By: Benjamin Yeamans
St. John’s Law Student
American Bankruptcy Institute Law Review Staff
In In re Oliver
, the Bankruptcy Court for the District of Kansas held that a debtor did not meet the threshold requirements to proceed on a claim of outrage (i.e.
, intentional infliction of emotional distress)
by alleging that a creditor had misapplied payments received from the debtor and the trustee in violation of the debtor’s chapter 13 plan.
Mr. and Mrs. Oliver (the “Debtors”) entered into a loan agreement with CitiCorp Trust Bank FSB (the “Creditor”) to finance the purchase of their home.
Roughly three years later, the Debtors filed a chapter 13 bankruptcy petition.
The Debtors’ confirmed chapter 13 plan stipulated that the Creditor must apply any mortgage payments to the mortgage balance immediately upon receipt as opposed to holding the payments in a suspense account.
The plan also required the Creditor to apply payments made by the chapter 13 trustee and the Debtors to pre-petition arrearages and post-petition claims respectively.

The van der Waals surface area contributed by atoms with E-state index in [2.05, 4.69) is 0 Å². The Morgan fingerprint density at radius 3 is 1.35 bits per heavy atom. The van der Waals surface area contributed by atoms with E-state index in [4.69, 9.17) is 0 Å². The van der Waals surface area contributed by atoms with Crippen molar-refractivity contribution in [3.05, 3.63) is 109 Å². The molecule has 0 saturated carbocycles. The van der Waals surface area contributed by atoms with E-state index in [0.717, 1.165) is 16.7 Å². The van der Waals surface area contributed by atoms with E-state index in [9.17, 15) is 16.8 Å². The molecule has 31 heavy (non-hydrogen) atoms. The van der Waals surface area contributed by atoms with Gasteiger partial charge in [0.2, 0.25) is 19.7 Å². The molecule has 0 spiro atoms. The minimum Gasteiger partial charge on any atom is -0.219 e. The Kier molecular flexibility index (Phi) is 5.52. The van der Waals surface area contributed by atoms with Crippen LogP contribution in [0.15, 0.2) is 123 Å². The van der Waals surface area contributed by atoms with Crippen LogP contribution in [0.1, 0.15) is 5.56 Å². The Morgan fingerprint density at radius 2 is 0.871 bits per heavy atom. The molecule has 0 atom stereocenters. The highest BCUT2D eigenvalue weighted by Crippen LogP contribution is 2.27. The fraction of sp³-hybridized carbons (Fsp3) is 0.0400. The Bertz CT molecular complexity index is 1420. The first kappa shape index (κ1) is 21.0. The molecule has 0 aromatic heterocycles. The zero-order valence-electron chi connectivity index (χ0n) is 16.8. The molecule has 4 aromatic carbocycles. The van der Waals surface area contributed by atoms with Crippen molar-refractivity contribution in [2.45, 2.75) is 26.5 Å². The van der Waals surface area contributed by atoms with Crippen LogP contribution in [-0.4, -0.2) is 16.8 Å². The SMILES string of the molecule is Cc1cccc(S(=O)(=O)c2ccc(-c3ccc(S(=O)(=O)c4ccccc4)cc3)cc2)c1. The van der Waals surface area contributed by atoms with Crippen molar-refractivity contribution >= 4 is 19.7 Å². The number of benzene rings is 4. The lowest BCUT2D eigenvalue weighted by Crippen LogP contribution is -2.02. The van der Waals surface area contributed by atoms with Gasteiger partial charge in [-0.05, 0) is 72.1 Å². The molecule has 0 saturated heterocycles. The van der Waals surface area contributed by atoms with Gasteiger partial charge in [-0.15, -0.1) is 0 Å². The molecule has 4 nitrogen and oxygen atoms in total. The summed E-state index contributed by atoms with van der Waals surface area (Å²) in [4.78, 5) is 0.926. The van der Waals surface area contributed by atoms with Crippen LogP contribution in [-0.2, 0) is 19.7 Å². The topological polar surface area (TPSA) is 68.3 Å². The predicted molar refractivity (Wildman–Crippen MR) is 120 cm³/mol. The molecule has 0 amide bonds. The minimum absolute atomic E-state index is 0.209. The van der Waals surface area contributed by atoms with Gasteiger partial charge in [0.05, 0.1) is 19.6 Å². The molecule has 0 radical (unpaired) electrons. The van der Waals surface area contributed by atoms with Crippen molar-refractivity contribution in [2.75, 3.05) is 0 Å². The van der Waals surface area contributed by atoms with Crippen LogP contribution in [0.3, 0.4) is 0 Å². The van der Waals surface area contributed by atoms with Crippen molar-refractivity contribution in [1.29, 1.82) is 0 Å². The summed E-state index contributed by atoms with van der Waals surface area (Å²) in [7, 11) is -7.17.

The Debtors alleged that the creditor violated the terms of its chapter 13 plan by holding partial mortgage payments in suspense accounts, which resulted in improper interest calculations.
Additionally, the Debtors alleged that the Creditor had also violated the plan by failing to provide complete and accurate accountings of payment received from the Debtor and the chapter 13 trustee.
Finally, the Debtors also claimed that the Creditor’s misapplication of payments caused the Debtors to file incorrect tax returns, and that as a result, they were denied credit or offered credit at a higher rate.